“There weren’t enough storylines in the fourth Jack Irish book, White Dog, to sustain a six-part series so we sought permission from Peter to expand the story. We had a set of amazing characters, knew their voices and gave them a broader canvas and bigger themes, being the worldwide shift towards religious fundamentalism and intolerance. Marta Dusseldorp’s character (Linda, a journalist) is posted to The Philippines and Jack is investigating a case there. Shooting part of it in Manila also introduced a new visual pallet.

“Traditional mystery/crime programming sells like hotcakes. I’d put Miss Fisher’s Murder Mysteries and The Doctor Blake Mysteries in that category. I’d call Jack Irish a crime thriller with a noirish feel, specifically, Melbourne noir. It’s got that droll, sardonic sense of humour that’s so very Peter Temple. Perhaps it’s too Australian; the distributor said buyers had trouble understanding the old guys in the pub and all their talk of football. The Europeans, who really devour crime programming, are into tougher shows such as the Scandinavian series The Killing and The Bridge. I wouldn’t call Jack Irish comic book but it does have occasional funny action man moments. There are echoes of Wallander in Jack Irish, in that they are both broken down middle aged men on the outer in both their professional and personal lives, but each character has a strong moral compass.”

Rake: “never wanted to play by the rules”

Rake has been a huge success but our Achilles’ heel was the lack of a sale to network TV or premium cable in the

<em>The Principal</em> The Principal
UK. The first three seasons are on Netflix in the UK, as is the case in the US, and it’s on Sundance TV in Europe. We tried to sell it to Dave – part of UKTV – and others but it didn’t quite fit. In the early days the feedback from the UK was that ‘we have enough legal shows’. While that’s true, we are different because, if anything, we’re a satire on legal drama.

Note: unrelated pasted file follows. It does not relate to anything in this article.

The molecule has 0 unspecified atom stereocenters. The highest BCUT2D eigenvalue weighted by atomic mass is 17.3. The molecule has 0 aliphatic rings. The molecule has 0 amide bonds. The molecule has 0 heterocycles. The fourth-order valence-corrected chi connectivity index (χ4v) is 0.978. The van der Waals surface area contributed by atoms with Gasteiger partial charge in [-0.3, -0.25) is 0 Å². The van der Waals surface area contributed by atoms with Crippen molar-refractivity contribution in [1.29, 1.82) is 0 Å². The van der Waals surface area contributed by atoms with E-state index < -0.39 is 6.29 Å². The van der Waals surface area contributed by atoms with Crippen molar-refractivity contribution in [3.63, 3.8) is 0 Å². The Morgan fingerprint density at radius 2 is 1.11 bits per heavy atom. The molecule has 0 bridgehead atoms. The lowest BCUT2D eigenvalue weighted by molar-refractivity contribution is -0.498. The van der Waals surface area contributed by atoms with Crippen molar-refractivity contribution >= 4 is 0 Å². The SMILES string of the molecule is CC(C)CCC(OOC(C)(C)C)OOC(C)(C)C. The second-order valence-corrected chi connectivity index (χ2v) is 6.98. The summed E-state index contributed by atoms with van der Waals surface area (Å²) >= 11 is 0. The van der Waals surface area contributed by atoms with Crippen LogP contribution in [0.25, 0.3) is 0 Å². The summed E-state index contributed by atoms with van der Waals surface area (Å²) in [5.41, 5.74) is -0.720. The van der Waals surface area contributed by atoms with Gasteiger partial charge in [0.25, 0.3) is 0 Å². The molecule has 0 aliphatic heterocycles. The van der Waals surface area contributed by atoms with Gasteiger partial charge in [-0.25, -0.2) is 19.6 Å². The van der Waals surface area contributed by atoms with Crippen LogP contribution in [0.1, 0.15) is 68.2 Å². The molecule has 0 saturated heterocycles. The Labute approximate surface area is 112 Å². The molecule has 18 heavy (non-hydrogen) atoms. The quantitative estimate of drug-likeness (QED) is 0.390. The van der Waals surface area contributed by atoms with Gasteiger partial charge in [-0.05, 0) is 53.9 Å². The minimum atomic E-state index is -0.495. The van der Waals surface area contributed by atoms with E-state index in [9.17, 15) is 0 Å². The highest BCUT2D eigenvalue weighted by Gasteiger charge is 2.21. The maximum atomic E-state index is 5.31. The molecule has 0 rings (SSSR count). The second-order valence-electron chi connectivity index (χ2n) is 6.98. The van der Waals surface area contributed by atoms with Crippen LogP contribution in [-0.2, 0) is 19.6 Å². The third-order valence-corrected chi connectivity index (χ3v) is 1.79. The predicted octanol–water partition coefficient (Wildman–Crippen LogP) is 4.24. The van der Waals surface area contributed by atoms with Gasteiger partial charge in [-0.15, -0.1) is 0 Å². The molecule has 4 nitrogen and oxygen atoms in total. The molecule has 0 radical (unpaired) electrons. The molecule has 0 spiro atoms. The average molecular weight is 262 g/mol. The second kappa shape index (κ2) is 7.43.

Rake is not quite comedy, not quite drama, not quite a particular genre. Peter Duncan (co-creator, co-producer, one of the directors, and co-writer with Andrew Knight), Andrew Knight and Richard Roxburgh (co-creator and plays the lead role of dissolute barrister Cleaver Green) have never wanted to play by the rules or be formulaic. They always wanted to give audiences the unexpected. Also, Richard Roxburgh is huge here but not as well known in the UK. We would like to get the widest possible audience but have never been driven by international sales.”

The Principal: SBS “pushed us into darker territory”

The Principal is a four-part crime show set in a tough boys high school in suburban Sydney that was made for SBS. It was the broadcaster’s first drama commission for about two years. It’s a show I’m very proud of, although what’s not to be proud of with Jack Irish or Rake!

“The initial idea came from my development producer Rachael Turk and myself bellyaching about our teens not doing well or being motivated at school, and reflecting on how we hadn’t seen a high school drama for a while on Australian TV. This dovetailed nicely with some similar ideas writer Kristin Dunphy had. Alice Addison was the other writer. We pitched it to the late Caterina De Nave at SBS and she loved it but pushed us into darker territory and away from the teacher as hero, a Goodbye Mr Chips scenario.

“The program performed very well for SBS, attracted a lot of positive reviews, was invited to film festivals like Series Mania and the Mannheim Heidelberg Film Festival and this year Alex Dimitriades won a Logie for Most Outstanding Actor for the series and the cast won the Equity Ensemble Award.

“The finished show has sold well for DCD to Netflix and Hulu in the US and to the Sundance/AMC Channels internationally.”